Action, despite its existential seeming emptiness, had a host of prop challenges, from two smashable chairs a night (I fortunately found a warehouse full of them purchased for next to nothing at a nearby junk store), as well as a fully cooked turkey (eaten onstage!), and a live fish (skinned onstage!). 

The minimal stage lights drew the attention of locals down on the street during a previous show, who would hoot and shout, so I bought yards of black fabric as window curtains.

The play also had some great monologues, including the closing speech performed by Brett Kennedy as Jeep (Apparently the show wasn't worth including in his resume. Oh, well!)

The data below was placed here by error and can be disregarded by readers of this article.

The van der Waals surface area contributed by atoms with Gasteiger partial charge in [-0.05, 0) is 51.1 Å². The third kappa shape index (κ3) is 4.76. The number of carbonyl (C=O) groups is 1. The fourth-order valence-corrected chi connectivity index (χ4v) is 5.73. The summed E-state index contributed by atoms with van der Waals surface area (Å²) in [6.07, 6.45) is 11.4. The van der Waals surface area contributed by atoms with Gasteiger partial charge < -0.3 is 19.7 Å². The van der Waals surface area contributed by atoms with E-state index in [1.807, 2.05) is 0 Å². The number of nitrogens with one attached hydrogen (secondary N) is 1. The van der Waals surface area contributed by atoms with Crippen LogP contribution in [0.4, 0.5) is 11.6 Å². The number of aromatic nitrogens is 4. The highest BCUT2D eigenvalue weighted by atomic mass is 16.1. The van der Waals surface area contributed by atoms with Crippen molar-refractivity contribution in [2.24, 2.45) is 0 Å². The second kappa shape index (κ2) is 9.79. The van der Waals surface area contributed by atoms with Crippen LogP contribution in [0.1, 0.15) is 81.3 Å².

It was also funny, as this short (and blurry) video clip proves. 

Some great subtle comic acting from Thomas Smuts in his first acting role had the audience bursting into laughter (Smuts made Hollywood headlines as a writer and Emmy nominee on Mad Men for riding his bike to the Emmys!) Each of the actors and crew members made it all a fun experience (I couldn't find info about anyone else.)

The last page of Action's script
But more important, both of the plays explored the concept of action, indecision, the craving for a purpose in life. As a director, I chose a more subdued performance style than others (judging by one of few videos online; this one's overplayed). And at the time, despite the positive reviews, and actual box office money made, I knew I needed to take my own action.

After the plays' reviews were published, the local Fire Marshall politely left his card in my mailbox, twice (by the downstairs door, which along with the very dry wood fixtures, was a total fire trap, since it only opened with a key from the inside).